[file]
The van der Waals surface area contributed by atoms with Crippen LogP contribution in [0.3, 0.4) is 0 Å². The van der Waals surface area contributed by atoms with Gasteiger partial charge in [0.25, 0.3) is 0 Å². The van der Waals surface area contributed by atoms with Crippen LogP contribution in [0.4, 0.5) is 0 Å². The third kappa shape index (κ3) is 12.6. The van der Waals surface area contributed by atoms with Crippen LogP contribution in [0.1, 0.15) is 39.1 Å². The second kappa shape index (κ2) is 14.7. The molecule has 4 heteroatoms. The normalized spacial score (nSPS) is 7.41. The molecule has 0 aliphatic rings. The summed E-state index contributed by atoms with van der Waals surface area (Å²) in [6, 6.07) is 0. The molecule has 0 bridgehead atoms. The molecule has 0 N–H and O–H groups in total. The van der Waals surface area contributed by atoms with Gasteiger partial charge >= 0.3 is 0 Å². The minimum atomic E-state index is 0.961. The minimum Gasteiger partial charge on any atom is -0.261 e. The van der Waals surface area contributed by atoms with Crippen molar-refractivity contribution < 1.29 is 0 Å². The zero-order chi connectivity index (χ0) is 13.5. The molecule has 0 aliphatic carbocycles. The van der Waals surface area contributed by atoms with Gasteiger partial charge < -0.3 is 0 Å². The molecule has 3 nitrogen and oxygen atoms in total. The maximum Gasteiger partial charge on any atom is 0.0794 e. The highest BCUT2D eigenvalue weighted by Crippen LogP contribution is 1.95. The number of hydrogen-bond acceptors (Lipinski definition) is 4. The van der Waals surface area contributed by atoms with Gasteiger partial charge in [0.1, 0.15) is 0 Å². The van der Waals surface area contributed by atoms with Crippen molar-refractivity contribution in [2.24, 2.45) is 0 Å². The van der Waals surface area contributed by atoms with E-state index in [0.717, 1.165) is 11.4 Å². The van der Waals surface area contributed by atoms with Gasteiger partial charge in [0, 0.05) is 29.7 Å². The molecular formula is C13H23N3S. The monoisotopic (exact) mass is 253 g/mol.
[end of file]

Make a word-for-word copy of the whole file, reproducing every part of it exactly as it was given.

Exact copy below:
The van der Waals surface area contributed by atoms with Crippen LogP contribution in [0.3, 0.4) is 0 Å². The van der Waals surface area contributed by atoms with Gasteiger partial charge in [0.25, 0.3) is 0 Å². The van der Waals surface area contributed by atoms with Crippen LogP contribution in [0.4, 0.5) is 0 Å². The third kappa shape index (κ3) is 12.6. The van der Waals surface area contributed by atoms with Crippen LogP contribution in [0.1, 0.15) is 39.1 Å². The second kappa shape index (κ2) is 14.7. The molecule has 4 heteroatoms. The normalized spacial score (nSPS) is 7.41. The molecule has 0 aliphatic rings. The summed E-state index contributed by atoms with van der Waals surface area (Å²) in [6, 6.07) is 0. The molecule has 0 bridgehead atoms. The molecule has 0 N–H and O–H groups in total. The van der Waals surface area contributed by atoms with Gasteiger partial charge >= 0.3 is 0 Å². The minimum atomic E-state index is 0.961. The minimum Gasteiger partial charge on any atom is -0.261 e. The van der Waals surface area contributed by atoms with Crippen molar-refractivity contribution < 1.29 is 0 Å². The zero-order chi connectivity index (χ0) is 13.5. The molecule has 0 aliphatic carbocycles. The van der Waals surface area contributed by atoms with Gasteiger partial charge < -0.3 is 0 Å². The molecule has 3 nitrogen and oxygen atoms in total. The maximum Gasteiger partial charge on any atom is 0.0794 e. The highest BCUT2D eigenvalue weighted by Crippen LogP contribution is 1.95. The number of hydrogen-bond acceptors (Lipinski definition) is 4. The van der Waals surface area contributed by atoms with Gasteiger partial charge in [0.1, 0.15) is 0 Å². The van der Waals surface area contributed by atoms with Crippen molar-refractivity contribution in [2.24, 2.45) is 0 Å². The van der Waals surface area contributed by atoms with E-state index in [0.717, 1.165) is 11.4 Å². The van der Waals surface area contributed by atoms with Gasteiger partial charge in [0, 0.05) is 29.7 Å². The molecular formula is C13H23N3S. The monoisotopic (exact) mass is 253 g/mol.